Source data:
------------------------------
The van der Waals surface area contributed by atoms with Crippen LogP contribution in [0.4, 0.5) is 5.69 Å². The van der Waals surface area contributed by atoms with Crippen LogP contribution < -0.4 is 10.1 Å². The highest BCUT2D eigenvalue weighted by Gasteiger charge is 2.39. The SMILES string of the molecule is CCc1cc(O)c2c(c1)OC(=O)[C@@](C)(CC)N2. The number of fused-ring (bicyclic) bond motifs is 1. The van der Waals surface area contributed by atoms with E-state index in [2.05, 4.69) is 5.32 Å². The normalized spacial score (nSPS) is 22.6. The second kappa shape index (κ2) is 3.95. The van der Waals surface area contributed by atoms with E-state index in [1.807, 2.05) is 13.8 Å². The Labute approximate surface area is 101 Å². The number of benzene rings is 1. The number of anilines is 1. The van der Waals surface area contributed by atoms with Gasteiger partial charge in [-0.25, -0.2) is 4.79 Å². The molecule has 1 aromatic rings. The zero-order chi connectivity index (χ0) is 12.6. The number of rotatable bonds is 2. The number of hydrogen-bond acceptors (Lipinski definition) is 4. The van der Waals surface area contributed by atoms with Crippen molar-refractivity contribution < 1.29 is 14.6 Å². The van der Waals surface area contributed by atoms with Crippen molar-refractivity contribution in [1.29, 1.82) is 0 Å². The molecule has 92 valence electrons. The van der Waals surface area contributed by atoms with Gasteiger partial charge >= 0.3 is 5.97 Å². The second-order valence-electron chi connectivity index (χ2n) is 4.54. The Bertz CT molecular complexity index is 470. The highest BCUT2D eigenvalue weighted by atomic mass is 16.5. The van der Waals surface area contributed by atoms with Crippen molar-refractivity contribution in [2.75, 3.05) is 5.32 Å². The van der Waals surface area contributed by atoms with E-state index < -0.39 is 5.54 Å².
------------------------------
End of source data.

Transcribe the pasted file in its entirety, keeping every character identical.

The van der Waals surface area contributed by atoms with Crippen LogP contribution in [0.4, 0.5) is 5.69 Å². The van der Waals surface area contributed by atoms with Crippen LogP contribution < -0.4 is 10.1 Å². The highest BCUT2D eigenvalue weighted by Gasteiger charge is 2.39. The SMILES string of the molecule is CCc1cc(O)c2c(c1)OC(=O)[C@@](C)(CC)N2. The number of fused-ring (bicyclic) bond motifs is 1. The van der Waals surface area contributed by atoms with E-state index in [2.05, 4.69) is 5.32 Å². The normalized spacial score (nSPS) is 22.6. The second kappa shape index (κ2) is 3.95. The van der Waals surface area contributed by atoms with E-state index in [1.807, 2.05) is 13.8 Å². The Labute approximate surface area is 101 Å². The number of benzene rings is 1. The number of anilines is 1. The van der Waals surface area contributed by atoms with Gasteiger partial charge in [-0.25, -0.2) is 4.79 Å². The molecule has 1 aromatic rings. The zero-order chi connectivity index (χ0) is 12.6. The number of rotatable bonds is 2. The number of hydrogen-bond acceptors (Lipinski definition) is 4. The van der Waals surface area contributed by atoms with Crippen molar-refractivity contribution < 1.29 is 14.6 Å². The van der Waals surface area contributed by atoms with Crippen molar-refractivity contribution in [1.29, 1.82) is 0 Å². The molecule has 92 valence electrons. The van der Waals surface area contributed by atoms with Gasteiger partial charge >= 0.3 is 5.97 Å². The second-order valence-electron chi connectivity index (χ2n) is 4.54. The Bertz CT molecular complexity index is 470. The highest BCUT2D eigenvalue weighted by atomic mass is 16.5. The van der Waals surface area contributed by atoms with Crippen molar-refractivity contribution in [2.75, 3.05) is 5.32 Å². The van der Waals surface area contributed by atoms with E-state index < -0.39 is 5.54 Å².